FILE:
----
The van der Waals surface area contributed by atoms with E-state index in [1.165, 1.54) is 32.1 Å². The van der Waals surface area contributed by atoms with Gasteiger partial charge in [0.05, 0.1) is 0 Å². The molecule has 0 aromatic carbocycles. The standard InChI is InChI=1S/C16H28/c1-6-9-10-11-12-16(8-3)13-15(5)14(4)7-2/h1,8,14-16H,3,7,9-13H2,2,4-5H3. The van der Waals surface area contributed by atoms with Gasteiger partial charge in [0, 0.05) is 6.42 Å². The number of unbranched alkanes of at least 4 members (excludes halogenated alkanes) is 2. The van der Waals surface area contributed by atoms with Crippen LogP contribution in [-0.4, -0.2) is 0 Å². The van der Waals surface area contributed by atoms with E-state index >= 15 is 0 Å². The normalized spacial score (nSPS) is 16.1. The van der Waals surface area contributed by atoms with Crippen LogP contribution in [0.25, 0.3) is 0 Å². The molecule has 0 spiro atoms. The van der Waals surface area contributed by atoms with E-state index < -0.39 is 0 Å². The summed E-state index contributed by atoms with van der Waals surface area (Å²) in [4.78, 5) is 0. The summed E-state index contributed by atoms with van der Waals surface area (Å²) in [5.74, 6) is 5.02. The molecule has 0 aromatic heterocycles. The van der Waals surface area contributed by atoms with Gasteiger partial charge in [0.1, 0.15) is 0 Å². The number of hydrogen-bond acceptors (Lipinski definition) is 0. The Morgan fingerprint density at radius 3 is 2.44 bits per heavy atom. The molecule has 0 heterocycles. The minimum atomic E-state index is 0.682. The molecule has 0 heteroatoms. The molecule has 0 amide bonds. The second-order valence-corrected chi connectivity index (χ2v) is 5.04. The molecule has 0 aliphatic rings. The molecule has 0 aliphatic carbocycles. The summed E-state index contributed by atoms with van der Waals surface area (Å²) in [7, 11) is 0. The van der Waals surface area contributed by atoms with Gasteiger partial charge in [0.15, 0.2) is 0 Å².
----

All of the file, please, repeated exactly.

The van der Waals surface area contributed by atoms with E-state index in [1.165, 1.54) is 32.1 Å². The van der Waals surface area contributed by atoms with Gasteiger partial charge in [0.05, 0.1) is 0 Å². The molecule has 0 aromatic carbocycles. The standard InChI is InChI=1S/C16H28/c1-6-9-10-11-12-16(8-3)13-15(5)14(4)7-2/h1,8,14-16H,3,7,9-13H2,2,4-5H3. The van der Waals surface area contributed by atoms with Gasteiger partial charge in [0, 0.05) is 6.42 Å². The number of unbranched alkanes of at least 4 members (excludes halogenated alkanes) is 2. The van der Waals surface area contributed by atoms with Crippen LogP contribution in [-0.4, -0.2) is 0 Å². The van der Waals surface area contributed by atoms with E-state index >= 15 is 0 Å². The normalized spacial score (nSPS) is 16.1. The van der Waals surface area contributed by atoms with Crippen LogP contribution in [0.25, 0.3) is 0 Å². The molecule has 0 spiro atoms. The van der Waals surface area contributed by atoms with E-state index < -0.39 is 0 Å². The summed E-state index contributed by atoms with van der Waals surface area (Å²) in [4.78, 5) is 0. The summed E-state index contributed by atoms with van der Waals surface area (Å²) in [5.74, 6) is 5.02. The molecule has 0 aromatic heterocycles. The van der Waals surface area contributed by atoms with Gasteiger partial charge in [0.1, 0.15) is 0 Å². The number of hydrogen-bond acceptors (Lipinski definition) is 0. The Morgan fingerprint density at radius 3 is 2.44 bits per heavy atom. The molecule has 0 heterocycles. The minimum atomic E-state index is 0.682. The molecule has 0 heteroatoms. The molecule has 0 amide bonds. The second-order valence-corrected chi connectivity index (χ2v) is 5.04. The molecule has 0 aliphatic rings. The molecule has 0 aliphatic carbocycles. The summed E-state index contributed by atoms with van der Waals surface area (Å²) in [7, 11) is 0. The van der Waals surface area contributed by atoms with Gasteiger partial charge in [0.15, 0.2) is 0 Å².